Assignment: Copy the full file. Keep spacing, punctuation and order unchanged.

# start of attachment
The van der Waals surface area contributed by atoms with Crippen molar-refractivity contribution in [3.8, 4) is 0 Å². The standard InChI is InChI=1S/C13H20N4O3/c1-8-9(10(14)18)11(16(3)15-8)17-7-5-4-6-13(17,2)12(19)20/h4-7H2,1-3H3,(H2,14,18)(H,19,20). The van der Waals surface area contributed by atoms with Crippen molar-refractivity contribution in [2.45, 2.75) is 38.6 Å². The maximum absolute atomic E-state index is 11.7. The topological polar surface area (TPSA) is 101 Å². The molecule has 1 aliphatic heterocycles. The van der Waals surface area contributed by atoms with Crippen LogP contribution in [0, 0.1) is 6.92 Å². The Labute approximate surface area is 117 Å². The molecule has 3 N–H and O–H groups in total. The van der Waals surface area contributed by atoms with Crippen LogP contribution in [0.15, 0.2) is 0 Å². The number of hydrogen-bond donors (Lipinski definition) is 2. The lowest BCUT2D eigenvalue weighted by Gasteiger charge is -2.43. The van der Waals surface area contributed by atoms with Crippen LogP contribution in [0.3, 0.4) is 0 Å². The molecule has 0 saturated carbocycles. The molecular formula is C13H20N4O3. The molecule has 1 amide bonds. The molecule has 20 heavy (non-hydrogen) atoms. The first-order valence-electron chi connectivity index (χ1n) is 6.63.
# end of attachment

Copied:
The van der Waals surface area contributed by atoms with Crippen molar-refractivity contribution in [3.8, 4) is 0 Å². The standard InChI is InChI=1S/C13H20N4O3/c1-8-9(10(14)18)11(16(3)15-8)17-7-5-4-6-13(17,2)12(19)20/h4-7H2,1-3H3,(H2,14,18)(H,19,20). The van der Waals surface area contributed by atoms with Crippen molar-refractivity contribution in [2.45, 2.75) is 38.6 Å². The maximum absolute atomic E-state index is 11.7. The topological polar surface area (TPSA) is 101 Å². The molecule has 1 aliphatic heterocycles. The van der Waals surface area contributed by atoms with Crippen LogP contribution in [0, 0.1) is 6.92 Å². The Labute approximate surface area is 117 Å². The molecule has 3 N–H and O–H groups in total. The van der Waals surface area contributed by atoms with Crippen LogP contribution in [0.15, 0.2) is 0 Å². The number of hydrogen-bond donors (Lipinski definition) is 2. The lowest BCUT2D eigenvalue weighted by Gasteiger charge is -2.43. The van der Waals surface area contributed by atoms with Crippen LogP contribution in [0.3, 0.4) is 0 Å². The molecule has 0 saturated carbocycles. The molecular formula is C13H20N4O3. The molecule has 1 amide bonds. The molecule has 20 heavy (non-hydrogen) atoms. The first-order valence-electron chi connectivity index (χ1n) is 6.63.